Without a doubt, technology has revolutionized the healthcare industry. It has brought forth new tests and more effective treatments, often with higher success rates and reduced treatment times.
Some technologies have the potential to free up doctors and nurses so they can focus on patient care instead of bureaucracy. One example is how electronic health records have streamlined records management.
However, technology has also introduced new challenges and concerns for medical practices. Here are 4 tech challenges facing private practices today.
1. IT Security Has Become an Integral Part of the Healthcare Industry
Electronic healthcare records, along with digital bills and electronic payments, must be secure. This has made IT security an integral part of the healthcare industry. Furthermore, the Health Insurance Portability and Accountability Act (HIPAA) mandates patient records must be secured and protected from everyone from curious visitors to hackers. Yet it is your duty to maintain these records for years and ensure they remain accessible in case they are required.
This is why you must have secure offsite backups of all of your electronic health records. This job is best outsourced to dedicated professionals. Services like Central Data Storage, for instance, will be able to help you store patient data to a HIPAA compliant cloud. They provide encrypted file sharing, backup and recovery services.
Using their services means you can ensure patient data is never permanently lost when you face a data disaster such as a cyberattack, system failure, natural disaster or even human error.
Additional IT security measures that have become essential in the doctor’s office include password management and keeping antivirus and operating system software up to date. Furthermore, you need to regularly train medical personnel and support staff in the dangers of phishing emails, as they’re targets of imposters more often than executives.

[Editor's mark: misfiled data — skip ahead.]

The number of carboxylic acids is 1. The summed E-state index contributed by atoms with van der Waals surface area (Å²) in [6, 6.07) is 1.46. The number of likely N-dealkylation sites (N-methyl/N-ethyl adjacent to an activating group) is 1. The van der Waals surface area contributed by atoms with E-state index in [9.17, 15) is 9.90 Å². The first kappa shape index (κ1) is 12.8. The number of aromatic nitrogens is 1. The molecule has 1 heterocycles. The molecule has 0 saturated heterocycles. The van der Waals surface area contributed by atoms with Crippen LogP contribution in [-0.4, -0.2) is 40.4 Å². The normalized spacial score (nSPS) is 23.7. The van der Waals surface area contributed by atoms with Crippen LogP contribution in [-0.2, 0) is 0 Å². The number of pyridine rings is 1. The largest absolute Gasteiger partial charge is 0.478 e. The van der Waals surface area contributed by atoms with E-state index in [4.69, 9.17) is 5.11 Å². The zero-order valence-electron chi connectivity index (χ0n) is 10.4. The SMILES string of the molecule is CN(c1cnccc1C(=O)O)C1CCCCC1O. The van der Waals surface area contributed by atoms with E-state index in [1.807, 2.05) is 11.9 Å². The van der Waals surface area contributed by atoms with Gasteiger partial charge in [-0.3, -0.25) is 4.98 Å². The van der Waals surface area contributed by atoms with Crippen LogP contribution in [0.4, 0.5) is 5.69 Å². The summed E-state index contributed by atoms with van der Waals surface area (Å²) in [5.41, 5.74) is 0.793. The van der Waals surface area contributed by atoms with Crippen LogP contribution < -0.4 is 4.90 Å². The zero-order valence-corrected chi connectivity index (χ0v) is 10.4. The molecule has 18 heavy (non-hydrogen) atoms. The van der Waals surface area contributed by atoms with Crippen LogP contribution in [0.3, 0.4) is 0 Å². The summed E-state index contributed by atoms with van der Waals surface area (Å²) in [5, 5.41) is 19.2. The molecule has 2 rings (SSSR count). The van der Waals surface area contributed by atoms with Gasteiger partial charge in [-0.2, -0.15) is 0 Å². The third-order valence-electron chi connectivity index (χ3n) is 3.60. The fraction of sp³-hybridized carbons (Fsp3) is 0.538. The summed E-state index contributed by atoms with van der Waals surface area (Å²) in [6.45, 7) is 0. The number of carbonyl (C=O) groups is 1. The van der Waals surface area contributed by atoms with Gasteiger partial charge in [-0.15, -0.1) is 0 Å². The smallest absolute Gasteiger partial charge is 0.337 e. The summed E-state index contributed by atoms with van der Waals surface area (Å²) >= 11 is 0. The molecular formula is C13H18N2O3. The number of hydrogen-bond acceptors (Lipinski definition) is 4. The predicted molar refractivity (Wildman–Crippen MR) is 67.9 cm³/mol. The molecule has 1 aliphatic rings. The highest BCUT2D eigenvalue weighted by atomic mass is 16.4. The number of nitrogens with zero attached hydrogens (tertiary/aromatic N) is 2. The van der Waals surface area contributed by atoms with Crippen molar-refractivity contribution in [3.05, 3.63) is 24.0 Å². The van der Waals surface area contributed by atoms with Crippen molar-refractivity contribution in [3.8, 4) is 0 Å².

2. Interoperability Issues
Interoperability goesbeyond ensuring that the tablet computers carried by nurses connect with your wireless networks and send data to the cloud, though that forms part of it. Electronic healthcare record management systems should be compatible with patient management software, or else your team is doing twice as much data entry.
Another problem is maintaining the software and hardware used on patient monitoring devices and medical equipment. They don’t always generate data that can easily be viewed on a doctor’s device.
Medical equipment manufacturers often recommend replacing everything instead of upgrading it. Yet the sheer cost of such equipment forces many medical practices to keep using the device or equipment, though the system is outdated.
3. Asset Tracking
Asset tracking can be used to track everything from a nurse’s tablet and PCs to wheelchairs. It is often used to track valuable medical devices and prevent the theft of medical supplies.
Unfortunately, the systems don’t always provide the data that healthcare professionals need. Some may alert you when a wheelchair is taken beyond the designated perimeter but can’t pull up a report saying how many are available, for example.
Asset tracking can be heavy to implement. It may require putting tracking devices on valuable items or adding barcodes to consumables. The asset tracking must be included in the end-of-life product management, too, such as the proper disposal of medication or used devices.
4. User Adoption
A surprising number of doctors continue to use paper records out of preference, while the facility runs on electronic health records. This forces staff to manually enter the doctor’s notes into the database. Another factor is the learning curve.
Healthcare professionals have to constantly learn new techniques and new treatments. Some, however, will keep using old technology because they don’t want to have to learn how to use a new device or software on top of that.
Technology is constantly changing and this presents a number of opportunities and challenges for healthcare facilities. However, it can introduce inefficiencies or unnecessary risk if you cannot maintain control of it.
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